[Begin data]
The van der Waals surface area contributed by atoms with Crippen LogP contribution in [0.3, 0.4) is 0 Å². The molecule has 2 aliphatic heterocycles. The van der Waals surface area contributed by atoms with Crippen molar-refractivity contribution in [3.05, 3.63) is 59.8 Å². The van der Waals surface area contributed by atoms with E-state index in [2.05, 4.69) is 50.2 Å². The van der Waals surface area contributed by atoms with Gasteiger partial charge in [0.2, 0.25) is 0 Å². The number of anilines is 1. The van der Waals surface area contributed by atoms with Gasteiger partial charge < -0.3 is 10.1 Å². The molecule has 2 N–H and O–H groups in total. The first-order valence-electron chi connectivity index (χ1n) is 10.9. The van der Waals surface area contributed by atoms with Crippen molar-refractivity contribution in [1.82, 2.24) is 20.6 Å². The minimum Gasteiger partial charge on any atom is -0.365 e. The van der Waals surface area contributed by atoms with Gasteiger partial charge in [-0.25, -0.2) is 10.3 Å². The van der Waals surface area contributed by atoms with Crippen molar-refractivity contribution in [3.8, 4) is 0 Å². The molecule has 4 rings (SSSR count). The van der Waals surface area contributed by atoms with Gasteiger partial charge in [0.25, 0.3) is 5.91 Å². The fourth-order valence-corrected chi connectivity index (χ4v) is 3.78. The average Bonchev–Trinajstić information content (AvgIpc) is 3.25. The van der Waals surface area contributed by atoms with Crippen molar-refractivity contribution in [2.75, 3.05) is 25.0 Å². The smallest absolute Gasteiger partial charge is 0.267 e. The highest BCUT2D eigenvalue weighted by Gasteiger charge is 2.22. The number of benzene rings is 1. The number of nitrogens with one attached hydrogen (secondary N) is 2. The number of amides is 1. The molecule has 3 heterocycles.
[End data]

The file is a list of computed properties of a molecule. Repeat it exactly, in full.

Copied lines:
The van der Waals surface area contributed by atoms with Crippen LogP contribution in [0.3, 0.4) is 0 Å². The molecule has 2 aliphatic heterocycles. The van der Waals surface area contributed by atoms with Crippen molar-refractivity contribution in [3.05, 3.63) is 59.8 Å². The van der Waals surface area contributed by atoms with E-state index in [2.05, 4.69) is 50.2 Å². The van der Waals surface area contributed by atoms with Gasteiger partial charge in [0.2, 0.25) is 0 Å². The number of anilines is 1. The van der Waals surface area contributed by atoms with Gasteiger partial charge < -0.3 is 10.1 Å². The molecule has 2 N–H and O–H groups in total. The first-order valence-electron chi connectivity index (χ1n) is 10.9. The van der Waals surface area contributed by atoms with Crippen molar-refractivity contribution in [1.82, 2.24) is 20.6 Å². The minimum Gasteiger partial charge on any atom is -0.365 e. The van der Waals surface area contributed by atoms with Gasteiger partial charge in [-0.25, -0.2) is 10.3 Å². The van der Waals surface area contributed by atoms with Crippen molar-refractivity contribution in [3.8, 4) is 0 Å². The molecule has 4 rings (SSSR count). The van der Waals surface area contributed by atoms with Gasteiger partial charge in [0.25, 0.3) is 5.91 Å². The fourth-order valence-corrected chi connectivity index (χ4v) is 3.78. The average Bonchev–Trinajstić information content (AvgIpc) is 3.25. The van der Waals surface area contributed by atoms with Crippen molar-refractivity contribution in [2.75, 3.05) is 25.0 Å². The smallest absolute Gasteiger partial charge is 0.267 e. The highest BCUT2D eigenvalue weighted by Gasteiger charge is 2.22. The number of benzene rings is 1. The number of nitrogens with one attached hydrogen (secondary N) is 2. The number of amides is 1. The molecule has 3 heterocycles.